If you use any forum, any social media or almost any place where boxing fans can join each other to share an opinion you would assume that the fight game is on it's last legs. You would, if you listened to those supposed fans, believe that by 2016 there will be no professional boxing, fan numbers will have bottomed out to the point where running shows is no longer profitable, where TV figures will have dissipated to the point of extinction and where a fight fan will only be tuning in to see either MMA or professional wrestling in the hopes of getting their kicks from a boxing substitute.
Those fans are misguided and often less fans of the sport and more interested in hypothetical matches rather than what fights we actually get. They are, in many ways, ignorant of the sport at large and sadly stuck within the confines of fights shown on HBO and Showtime. We know the biggest names in the sport fight on those networks, we know that those networks cover Floyd Mayweather, Manny Pacquiao, Gennady Golovkin, Saul Canelo Alvarez, Amir Khan and other big names. They cover the "big fights" and spend the lavish sums of money on advertising and purses so large that they sums dwarf what an average person can make in decade. We know they are the "big boys" of entertainment. But we also know that the big fights aren't often the best, we know that the fans complaining about the lack of great fights sadly aren't aware of them and most importantly they aren't being given a chance to see what they want to see because the networks are too busy pushing their agenda's for a quick buck rather than giving people what they want with a longer term pay-off.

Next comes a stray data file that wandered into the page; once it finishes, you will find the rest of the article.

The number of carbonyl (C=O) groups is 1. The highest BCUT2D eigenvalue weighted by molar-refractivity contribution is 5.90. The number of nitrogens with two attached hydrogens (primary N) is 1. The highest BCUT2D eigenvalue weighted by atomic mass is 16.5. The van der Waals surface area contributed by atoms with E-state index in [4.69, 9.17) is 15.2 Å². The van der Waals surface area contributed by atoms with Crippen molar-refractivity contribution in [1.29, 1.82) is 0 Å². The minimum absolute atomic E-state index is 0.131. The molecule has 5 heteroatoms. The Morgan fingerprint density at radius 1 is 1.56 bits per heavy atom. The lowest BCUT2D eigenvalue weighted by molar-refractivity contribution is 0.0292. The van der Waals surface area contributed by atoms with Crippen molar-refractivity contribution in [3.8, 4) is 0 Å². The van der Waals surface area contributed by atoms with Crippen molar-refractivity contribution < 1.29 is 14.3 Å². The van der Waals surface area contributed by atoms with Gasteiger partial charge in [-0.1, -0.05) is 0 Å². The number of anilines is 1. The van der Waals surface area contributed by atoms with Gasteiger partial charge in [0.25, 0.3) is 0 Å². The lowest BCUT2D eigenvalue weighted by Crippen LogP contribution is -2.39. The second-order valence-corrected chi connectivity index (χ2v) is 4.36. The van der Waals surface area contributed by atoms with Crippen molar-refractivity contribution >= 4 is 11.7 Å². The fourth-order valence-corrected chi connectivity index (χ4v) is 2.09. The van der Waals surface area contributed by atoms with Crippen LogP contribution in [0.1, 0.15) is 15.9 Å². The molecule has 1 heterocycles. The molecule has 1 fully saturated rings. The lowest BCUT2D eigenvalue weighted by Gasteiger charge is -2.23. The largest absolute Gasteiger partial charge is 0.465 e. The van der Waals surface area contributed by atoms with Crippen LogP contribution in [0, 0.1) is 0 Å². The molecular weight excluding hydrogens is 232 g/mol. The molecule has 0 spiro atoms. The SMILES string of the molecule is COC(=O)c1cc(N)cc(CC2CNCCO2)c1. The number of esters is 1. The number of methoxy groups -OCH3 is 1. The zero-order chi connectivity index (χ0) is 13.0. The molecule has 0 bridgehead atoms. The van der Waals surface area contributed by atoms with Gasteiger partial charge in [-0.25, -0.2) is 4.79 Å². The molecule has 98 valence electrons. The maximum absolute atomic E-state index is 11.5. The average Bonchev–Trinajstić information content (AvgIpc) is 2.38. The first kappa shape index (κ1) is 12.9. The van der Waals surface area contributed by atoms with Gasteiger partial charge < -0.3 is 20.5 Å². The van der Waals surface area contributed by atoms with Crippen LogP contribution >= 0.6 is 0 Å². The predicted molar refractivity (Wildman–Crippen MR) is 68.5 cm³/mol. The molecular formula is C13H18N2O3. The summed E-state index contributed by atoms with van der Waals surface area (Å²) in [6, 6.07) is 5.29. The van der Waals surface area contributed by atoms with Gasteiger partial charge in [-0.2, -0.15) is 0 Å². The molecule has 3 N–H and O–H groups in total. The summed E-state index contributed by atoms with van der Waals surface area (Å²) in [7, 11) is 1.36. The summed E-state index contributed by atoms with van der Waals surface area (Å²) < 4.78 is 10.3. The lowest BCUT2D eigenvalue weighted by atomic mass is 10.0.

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If you follow us on social media (@Asianboxing) you'll be aware that we have spent a lot of time trying to alert people to the fights fought in the way fans claim they want to see fights fought.
For the fans wanting to see all action brawls we've pushed fights like the recent Kongfah Nakornluang/Dan Baansuan Samlansaraburi contest. The fight was a low profile contest, of course it was, but it was also an all action war that resembled the bouts of yore. It may not have had an all action-legend of the sport like Ray Mancini or Arturo Gatti involved but it had the spirit of those two men in there. It may have only been a 4 rounder, strangely fought with 2 minute rounds, but it had the air of two men wanting to fight to become known. It was an opportunity for both men to be spoken about and watched and it was an opportunity that both men wanted to take.